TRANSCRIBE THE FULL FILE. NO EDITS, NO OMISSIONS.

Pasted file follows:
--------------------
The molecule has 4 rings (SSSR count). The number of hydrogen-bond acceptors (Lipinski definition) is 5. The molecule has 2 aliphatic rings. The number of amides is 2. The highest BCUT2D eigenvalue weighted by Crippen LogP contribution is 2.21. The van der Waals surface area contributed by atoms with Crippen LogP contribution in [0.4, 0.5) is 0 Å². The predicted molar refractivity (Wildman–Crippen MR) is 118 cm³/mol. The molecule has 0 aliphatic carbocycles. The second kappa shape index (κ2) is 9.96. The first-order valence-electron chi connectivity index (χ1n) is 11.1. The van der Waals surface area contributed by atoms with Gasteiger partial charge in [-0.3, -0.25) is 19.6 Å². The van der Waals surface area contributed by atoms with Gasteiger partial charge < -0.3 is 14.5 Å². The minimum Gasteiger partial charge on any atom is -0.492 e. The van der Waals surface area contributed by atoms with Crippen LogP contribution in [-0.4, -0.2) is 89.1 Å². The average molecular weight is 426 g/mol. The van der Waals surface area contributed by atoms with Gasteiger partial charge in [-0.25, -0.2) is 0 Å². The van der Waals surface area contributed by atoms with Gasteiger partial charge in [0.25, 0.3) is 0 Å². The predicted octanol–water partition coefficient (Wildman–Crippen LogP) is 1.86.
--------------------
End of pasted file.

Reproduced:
The molecule has 4 rings (SSSR count). The number of hydrogen-bond acceptors (Lipinski definition) is 5. The molecule has 2 aliphatic rings. The number of amides is 2. The highest BCUT2D eigenvalue weighted by Crippen LogP contribution is 2.21. The van der Waals surface area contributed by atoms with Crippen LogP contribution in [0.4, 0.5) is 0 Å². The predicted molar refractivity (Wildman–Crippen MR) is 118 cm³/mol. The molecule has 0 aliphatic carbocycles. The second kappa shape index (κ2) is 9.96. The first-order valence-electron chi connectivity index (χ1n) is 11.1. The van der Waals surface area contributed by atoms with Gasteiger partial charge in [-0.3, -0.25) is 19.6 Å². The van der Waals surface area contributed by atoms with Gasteiger partial charge < -0.3 is 14.5 Å². The minimum Gasteiger partial charge on any atom is -0.492 e. The van der Waals surface area contributed by atoms with Crippen LogP contribution in [-0.4, -0.2) is 89.1 Å². The average molecular weight is 426 g/mol. The van der Waals surface area contributed by atoms with Gasteiger partial charge in [-0.25, -0.2) is 0 Å². The van der Waals surface area contributed by atoms with Gasteiger partial charge in [0.25, 0.3) is 0 Å². The predicted octanol–water partition coefficient (Wildman–Crippen LogP) is 1.86.